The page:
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Using religion by block voting in elections

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  • Using religion by block voting in elections

    There is a Christian sect in the Philippines which has their tradition of block voting in elections, that is the church issues the list of candidates to be voted on from president down to the lowest elective position. Members of that sect are proud to say that they follow their church so they vote using the provided list of candidates. However, there are times that their church would endorse a candidate with no moral values. In 1998, that sect had openly supported a presidential candidate who is a chronic gambler and womanizer. The only reason I see is because that candidate was leading in the survey. And after winning, it is obvious that the church would be asking favors from the new president.

    What is your opinion on this - supporting a candidate with a bad personality just because he is likely to win the election?

  • #2
    Pretty sure there should be a separation between church and state when it comes to stuff like this. But who am I to complain, it's not like I am one of those who are being demanded to vote for a certain person during these times of election. Let them worry about it, it's going to be their government they are planning, the government for their children. It's their choice if they can't even do a basic human right - which is to vote freely without harassment or pressure.
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    • #3
      The murky world where politics and religion blend together...

      Personally, if my religion said I should vote a certain way as part of my faith, even if it went against my own opinion on a subject then I would. Your faith and religious belief is, or should be a part of you but a political party or politician is just another human being, so in that respect I think staying true to your belief and faith is more important than what another person is saying to try and convince you otherwise.
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      • #4
        In this kind of situation it really is incumbent upon the leaders of the church to choose the party(s) they are going to support if they are going to "suggest" to their congregation for whom they will vote to make sure that party(s) align with the views and beliefs of their organization. Otherwise they are just perpetuating corruption and cronyism that is really doing this world no good.
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        • #5

          Personal vices aside, would the candidate make a good member of office? Do they push for things that are good things to push for? Smear campaigns and slur attacks are common place by the media, you really have to look past some of them and see what the candidate stand for. If they're appear to not stand for the right things, and it is the case that the church is to benefit, then this is shameful and they have no right considering themselves Christian.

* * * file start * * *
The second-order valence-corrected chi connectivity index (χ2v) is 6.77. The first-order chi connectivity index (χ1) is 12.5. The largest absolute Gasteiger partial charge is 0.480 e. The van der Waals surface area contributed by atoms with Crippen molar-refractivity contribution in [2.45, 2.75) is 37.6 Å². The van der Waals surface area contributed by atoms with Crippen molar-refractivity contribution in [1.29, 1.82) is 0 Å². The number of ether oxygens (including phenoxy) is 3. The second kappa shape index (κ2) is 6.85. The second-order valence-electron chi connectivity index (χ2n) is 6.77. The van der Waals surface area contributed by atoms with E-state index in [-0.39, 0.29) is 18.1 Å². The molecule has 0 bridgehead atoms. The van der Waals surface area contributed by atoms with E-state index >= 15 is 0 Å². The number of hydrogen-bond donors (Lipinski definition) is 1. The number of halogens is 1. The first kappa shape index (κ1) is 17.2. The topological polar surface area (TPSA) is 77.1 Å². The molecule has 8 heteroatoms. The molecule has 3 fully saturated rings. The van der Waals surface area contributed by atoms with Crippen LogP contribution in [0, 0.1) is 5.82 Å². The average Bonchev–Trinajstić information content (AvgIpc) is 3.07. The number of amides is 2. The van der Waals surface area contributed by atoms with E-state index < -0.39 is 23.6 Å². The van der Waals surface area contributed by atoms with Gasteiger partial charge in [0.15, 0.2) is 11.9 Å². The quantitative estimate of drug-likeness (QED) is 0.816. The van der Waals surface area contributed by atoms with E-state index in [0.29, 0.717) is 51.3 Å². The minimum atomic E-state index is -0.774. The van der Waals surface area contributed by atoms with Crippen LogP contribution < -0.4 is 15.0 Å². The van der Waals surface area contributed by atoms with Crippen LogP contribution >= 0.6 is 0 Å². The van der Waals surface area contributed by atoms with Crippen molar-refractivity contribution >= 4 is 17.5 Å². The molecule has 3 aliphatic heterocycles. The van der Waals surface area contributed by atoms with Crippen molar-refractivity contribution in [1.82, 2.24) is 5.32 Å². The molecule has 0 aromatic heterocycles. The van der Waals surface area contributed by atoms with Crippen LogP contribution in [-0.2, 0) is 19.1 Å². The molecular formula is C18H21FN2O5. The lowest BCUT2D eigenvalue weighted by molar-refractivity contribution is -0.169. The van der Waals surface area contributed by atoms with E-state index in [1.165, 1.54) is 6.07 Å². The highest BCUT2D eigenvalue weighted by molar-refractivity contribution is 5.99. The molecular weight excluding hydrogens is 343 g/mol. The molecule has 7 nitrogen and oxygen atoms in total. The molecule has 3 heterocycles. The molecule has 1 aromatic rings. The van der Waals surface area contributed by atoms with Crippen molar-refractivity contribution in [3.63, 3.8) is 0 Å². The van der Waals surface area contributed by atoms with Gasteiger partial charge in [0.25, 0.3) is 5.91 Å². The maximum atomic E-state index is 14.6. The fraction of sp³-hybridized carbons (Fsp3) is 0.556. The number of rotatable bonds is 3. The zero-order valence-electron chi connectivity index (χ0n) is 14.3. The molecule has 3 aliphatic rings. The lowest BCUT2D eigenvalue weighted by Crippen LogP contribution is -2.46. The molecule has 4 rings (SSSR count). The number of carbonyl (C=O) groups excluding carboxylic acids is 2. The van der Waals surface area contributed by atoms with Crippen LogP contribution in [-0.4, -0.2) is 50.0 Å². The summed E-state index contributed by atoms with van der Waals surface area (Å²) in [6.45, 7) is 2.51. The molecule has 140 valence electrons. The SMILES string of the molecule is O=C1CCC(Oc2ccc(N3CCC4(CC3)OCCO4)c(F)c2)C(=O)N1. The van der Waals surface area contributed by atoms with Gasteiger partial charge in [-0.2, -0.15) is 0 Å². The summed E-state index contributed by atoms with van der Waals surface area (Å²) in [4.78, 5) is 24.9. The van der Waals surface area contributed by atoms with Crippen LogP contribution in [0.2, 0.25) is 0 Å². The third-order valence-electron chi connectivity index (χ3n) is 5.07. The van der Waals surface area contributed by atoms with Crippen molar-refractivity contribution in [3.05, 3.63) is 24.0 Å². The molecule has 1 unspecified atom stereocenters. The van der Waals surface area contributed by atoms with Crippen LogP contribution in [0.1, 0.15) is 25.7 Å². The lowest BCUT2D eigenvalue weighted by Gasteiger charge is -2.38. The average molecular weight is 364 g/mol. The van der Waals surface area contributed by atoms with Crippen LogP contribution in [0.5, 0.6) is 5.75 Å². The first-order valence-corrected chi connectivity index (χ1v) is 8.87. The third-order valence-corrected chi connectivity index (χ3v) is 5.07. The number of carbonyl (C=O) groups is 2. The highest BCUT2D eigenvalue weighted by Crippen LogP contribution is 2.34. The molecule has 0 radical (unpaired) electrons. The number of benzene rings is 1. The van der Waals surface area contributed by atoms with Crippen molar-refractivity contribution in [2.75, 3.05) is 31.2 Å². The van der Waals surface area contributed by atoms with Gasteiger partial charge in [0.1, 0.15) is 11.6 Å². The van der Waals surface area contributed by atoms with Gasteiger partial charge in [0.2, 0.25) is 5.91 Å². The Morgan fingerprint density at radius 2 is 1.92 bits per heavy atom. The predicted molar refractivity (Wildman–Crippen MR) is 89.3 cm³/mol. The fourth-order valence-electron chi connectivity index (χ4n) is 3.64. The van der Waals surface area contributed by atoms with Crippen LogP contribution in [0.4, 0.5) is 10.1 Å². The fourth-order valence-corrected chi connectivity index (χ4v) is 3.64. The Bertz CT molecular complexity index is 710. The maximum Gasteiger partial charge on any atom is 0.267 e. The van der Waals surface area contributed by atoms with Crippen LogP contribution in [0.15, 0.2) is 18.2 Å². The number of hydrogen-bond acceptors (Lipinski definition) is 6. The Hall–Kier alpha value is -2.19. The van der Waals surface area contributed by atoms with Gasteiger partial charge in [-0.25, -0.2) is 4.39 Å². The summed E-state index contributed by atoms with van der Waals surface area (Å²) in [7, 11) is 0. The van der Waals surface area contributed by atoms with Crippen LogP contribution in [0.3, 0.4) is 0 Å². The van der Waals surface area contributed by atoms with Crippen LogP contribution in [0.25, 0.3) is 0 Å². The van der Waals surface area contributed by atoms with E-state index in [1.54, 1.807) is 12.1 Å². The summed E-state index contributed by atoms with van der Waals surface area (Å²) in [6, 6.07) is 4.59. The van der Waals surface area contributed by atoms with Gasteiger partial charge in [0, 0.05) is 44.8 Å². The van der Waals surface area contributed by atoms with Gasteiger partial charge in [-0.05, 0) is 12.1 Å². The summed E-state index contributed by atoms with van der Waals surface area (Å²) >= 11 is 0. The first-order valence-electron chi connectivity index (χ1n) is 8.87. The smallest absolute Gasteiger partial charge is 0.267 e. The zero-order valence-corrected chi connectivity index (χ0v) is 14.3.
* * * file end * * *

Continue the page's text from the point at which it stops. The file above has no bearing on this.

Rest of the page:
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          • #6
            I do think sometimes you'll look at an organisation and wonder why a certain religion is pushing their congregation toward it, only to find that there is a deal that's been done that benefits both.

            I've no doubt that these shady deals are also occurring when it comes to politicians also. A church as no money to fix the roof, suddenly it then starts to tell the parishioners to vote for this certain candidate in a local election. The candidate wins the vote and all of a sudden the roof gets fixed...coincidence?
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            • #7
              I do not think in any way that churches or religious organization should really have a word in any kind of political decision of their people.
              It seems to me as a manipulation, preaching values and laws that are worthy of God can teach the people how to chose in the case of voting, but to directly say something like this to them is just too much.
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              • #8
                Originally posted by tris93 View Post
                I do not think in any way that churches or religious organization should really have a word in any kind of political decision of their people
                The prophets often spoke to the political leaders and urged them to follow God's commands.
                Clyde Herrin's Blog
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                • #9
                  As always I am a K.I.S.S. type of person. (Keep it simple Saint!) We live In a free society, so I do not mind if a particular body in the Church decides to *recommend* it's favorite person to be politically appointed.

                  With that said I will not stand for any particular sect which maintains authority over it's body to such an extent as to make it manditory for their members to vote for the pastoral favorite politician, no matter the reasoning. If it isn't in the doctrinal statement nor constitution of that body it is not a pertinent detail which I would observe.